March 3, 2016 – It was late in the evening when I finished off the last of the three Cadbury creme eggs I had bought that day at the store. I had used food as comfort for most of my adult life and this night was no different. The next day I was starting a new “diet” and knew I would not be able to indulge in a treat like this for the next three weeks. I say indulge, but this was overindulgence at its finest. It was a way of life I had grown accustomed to through my bouts of depression, anxiety, infertility and baby loss. Food was a comfort and a coping mechanism, not fuel for my body to function properly. And exercise? That word was not even on my radar. I am not exaggerating when I say the most exercise I got was moving from the couch to the refrigerator.
Little did I know that night how God would use this particular food and exercise plan to spur a life change within me. My plan was to stick with it consistently for one round and see what happened. I was not enthusiastic about it in the least and I certainly did not tell many people what I was doing. In fact, the whole thing felt like torture.
I lost 22 pounds and many inches the first three weeks, which motivated me to keep going. Over the next year I lost 72 pounds and shed 54.5 inches, however that is not the impressive part of the journey. The part I want to tell you about has little to do with my physical transformation. The significant part of my journey is the transformation God brought about within me.
For the first year of this journey I carefully watched what foods I put into my body, only occasionally indulging in treats. I also exercised five to six times a week, way more than I ever had in my entire adult life. I became rather proud of myself and shared this pride extensively on social media. Now, I am not saying there is anything wrong with being proud of yourself or sharing your journey on social media. I strongly believe that in sharing our stories – the good and the bad – we can point others to God. That is why I am sharing this one.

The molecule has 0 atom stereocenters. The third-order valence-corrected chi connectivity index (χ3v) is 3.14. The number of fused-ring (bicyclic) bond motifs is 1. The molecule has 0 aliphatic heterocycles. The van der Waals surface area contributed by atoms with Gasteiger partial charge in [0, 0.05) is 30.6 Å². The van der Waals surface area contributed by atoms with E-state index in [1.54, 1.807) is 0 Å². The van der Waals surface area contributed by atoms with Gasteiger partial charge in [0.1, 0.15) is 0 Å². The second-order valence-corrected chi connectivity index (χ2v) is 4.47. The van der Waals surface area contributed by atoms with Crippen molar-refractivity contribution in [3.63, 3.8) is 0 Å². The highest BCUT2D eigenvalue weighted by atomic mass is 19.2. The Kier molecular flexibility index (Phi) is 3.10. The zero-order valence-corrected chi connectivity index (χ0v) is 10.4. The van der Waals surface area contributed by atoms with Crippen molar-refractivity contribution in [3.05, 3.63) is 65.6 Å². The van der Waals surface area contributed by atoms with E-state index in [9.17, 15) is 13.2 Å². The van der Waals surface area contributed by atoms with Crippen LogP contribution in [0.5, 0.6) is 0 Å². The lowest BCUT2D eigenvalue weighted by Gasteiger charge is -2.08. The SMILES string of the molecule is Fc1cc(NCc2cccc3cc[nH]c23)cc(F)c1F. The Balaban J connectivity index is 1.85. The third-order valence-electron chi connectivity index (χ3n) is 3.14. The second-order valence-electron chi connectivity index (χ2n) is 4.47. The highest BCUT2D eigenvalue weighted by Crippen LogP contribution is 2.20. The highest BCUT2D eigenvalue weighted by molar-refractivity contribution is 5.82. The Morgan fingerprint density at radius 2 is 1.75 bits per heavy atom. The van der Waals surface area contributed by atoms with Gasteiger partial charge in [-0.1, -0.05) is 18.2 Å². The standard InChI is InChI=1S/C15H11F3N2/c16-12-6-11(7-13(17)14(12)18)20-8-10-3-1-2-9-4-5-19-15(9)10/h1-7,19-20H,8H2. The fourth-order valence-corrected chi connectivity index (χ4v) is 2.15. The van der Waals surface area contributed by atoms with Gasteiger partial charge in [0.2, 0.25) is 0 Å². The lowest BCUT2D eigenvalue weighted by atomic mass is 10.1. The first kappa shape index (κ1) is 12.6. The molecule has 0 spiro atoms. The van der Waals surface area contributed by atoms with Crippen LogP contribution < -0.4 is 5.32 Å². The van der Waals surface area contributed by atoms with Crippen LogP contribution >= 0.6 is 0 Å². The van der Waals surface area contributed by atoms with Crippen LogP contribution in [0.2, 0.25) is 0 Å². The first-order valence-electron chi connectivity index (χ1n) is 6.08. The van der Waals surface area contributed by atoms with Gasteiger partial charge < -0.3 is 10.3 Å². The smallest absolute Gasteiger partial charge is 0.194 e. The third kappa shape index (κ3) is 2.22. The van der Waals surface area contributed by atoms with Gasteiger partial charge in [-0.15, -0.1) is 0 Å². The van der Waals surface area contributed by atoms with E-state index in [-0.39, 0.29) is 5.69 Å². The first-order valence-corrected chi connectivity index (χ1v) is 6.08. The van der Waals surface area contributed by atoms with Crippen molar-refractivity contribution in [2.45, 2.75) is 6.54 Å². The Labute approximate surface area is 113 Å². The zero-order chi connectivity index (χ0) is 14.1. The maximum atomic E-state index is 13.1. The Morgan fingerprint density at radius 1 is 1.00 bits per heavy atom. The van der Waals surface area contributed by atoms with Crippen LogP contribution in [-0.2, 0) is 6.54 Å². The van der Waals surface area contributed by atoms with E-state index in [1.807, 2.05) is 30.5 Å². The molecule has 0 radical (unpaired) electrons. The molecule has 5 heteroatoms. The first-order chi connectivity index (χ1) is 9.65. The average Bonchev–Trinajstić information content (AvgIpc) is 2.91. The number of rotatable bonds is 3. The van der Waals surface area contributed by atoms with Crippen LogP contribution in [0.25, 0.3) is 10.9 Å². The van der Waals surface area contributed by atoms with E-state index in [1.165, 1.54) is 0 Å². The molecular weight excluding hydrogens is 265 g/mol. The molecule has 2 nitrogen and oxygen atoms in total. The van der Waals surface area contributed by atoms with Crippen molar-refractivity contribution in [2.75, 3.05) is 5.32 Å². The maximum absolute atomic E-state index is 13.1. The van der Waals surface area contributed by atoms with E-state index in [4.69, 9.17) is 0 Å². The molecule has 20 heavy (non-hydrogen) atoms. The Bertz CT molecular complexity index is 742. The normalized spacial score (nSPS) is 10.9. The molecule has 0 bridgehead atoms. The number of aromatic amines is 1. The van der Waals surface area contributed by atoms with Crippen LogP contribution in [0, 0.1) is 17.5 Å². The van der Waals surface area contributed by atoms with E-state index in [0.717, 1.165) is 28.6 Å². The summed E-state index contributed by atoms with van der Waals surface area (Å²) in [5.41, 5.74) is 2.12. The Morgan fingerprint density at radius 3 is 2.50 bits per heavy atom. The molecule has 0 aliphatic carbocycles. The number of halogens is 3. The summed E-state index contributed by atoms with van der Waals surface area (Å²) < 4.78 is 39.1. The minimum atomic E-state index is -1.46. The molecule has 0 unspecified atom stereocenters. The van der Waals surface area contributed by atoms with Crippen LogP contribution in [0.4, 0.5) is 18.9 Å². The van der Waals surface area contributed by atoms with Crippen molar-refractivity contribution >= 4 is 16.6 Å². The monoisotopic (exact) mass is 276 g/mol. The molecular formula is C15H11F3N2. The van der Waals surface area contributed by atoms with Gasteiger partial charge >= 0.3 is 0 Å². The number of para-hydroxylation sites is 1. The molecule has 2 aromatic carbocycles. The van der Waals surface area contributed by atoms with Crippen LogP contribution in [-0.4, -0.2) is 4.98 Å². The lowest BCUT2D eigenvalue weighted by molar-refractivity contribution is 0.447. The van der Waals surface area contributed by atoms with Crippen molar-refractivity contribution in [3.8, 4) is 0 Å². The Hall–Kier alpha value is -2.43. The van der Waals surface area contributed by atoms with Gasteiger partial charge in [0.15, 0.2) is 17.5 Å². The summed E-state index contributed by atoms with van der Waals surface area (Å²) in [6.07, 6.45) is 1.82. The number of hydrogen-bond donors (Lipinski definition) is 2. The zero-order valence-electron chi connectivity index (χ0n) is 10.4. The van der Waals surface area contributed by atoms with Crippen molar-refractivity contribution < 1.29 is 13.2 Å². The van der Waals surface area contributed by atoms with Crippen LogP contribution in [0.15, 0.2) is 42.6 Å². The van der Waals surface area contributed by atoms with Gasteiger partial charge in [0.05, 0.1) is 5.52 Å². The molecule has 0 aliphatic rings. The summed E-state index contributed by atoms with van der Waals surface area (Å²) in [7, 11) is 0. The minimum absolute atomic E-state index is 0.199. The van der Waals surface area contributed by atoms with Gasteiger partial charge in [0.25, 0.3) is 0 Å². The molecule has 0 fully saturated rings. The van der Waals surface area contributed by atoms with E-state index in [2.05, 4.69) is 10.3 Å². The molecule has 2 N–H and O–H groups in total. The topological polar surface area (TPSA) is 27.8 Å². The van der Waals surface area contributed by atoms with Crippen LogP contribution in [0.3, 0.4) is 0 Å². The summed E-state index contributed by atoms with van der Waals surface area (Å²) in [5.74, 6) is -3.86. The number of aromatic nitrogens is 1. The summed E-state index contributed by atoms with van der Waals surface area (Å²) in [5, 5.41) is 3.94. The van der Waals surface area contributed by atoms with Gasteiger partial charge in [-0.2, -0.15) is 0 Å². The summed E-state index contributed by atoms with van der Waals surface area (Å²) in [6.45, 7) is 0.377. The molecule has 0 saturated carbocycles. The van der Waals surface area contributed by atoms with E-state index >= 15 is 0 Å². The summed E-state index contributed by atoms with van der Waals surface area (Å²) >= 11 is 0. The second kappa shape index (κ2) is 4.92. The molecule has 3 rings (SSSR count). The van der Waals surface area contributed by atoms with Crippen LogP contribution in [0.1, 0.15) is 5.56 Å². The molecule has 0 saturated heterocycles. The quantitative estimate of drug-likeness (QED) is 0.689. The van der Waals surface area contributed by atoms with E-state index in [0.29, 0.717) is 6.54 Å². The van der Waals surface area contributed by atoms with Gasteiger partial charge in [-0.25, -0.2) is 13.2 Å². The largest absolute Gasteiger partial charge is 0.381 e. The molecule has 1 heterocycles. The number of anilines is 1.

The problem arises when something becomes an obsession, and ultimately, an idol. John Piper defines an idol as anything that is “loved more than God, wanted more than God, desired more than God, treasured more than God, enjoyed more than God.” I have learned good things can become idols just as much as bad things. Living a healthy lifestyle can become an idol when it overtakes our thoughts and becomes an obsession, ultimately taking our eyes off Him.
In addition to becoming a little too obsessed with the food I was eating, I was becoming fixated on my weight, my measurements, my clothes size and the way I looked. I would scrutinize pictures of myself and mentally beat myself up when the scales did not go down as I thought they should. The journey was starting to shift from being healthy to looking a certain way.
I also began to notice that I was passing judgment on others for not living as healthy a lifestyle. I would see someone making not so healthy food choices and feel superior to them because I was doing so well. When I noticed a mom feeding her kids junk food I would shame her in my head. I compared my weight loss success with the success (or failure) of others, rather than simply celebrating our successes as a whole.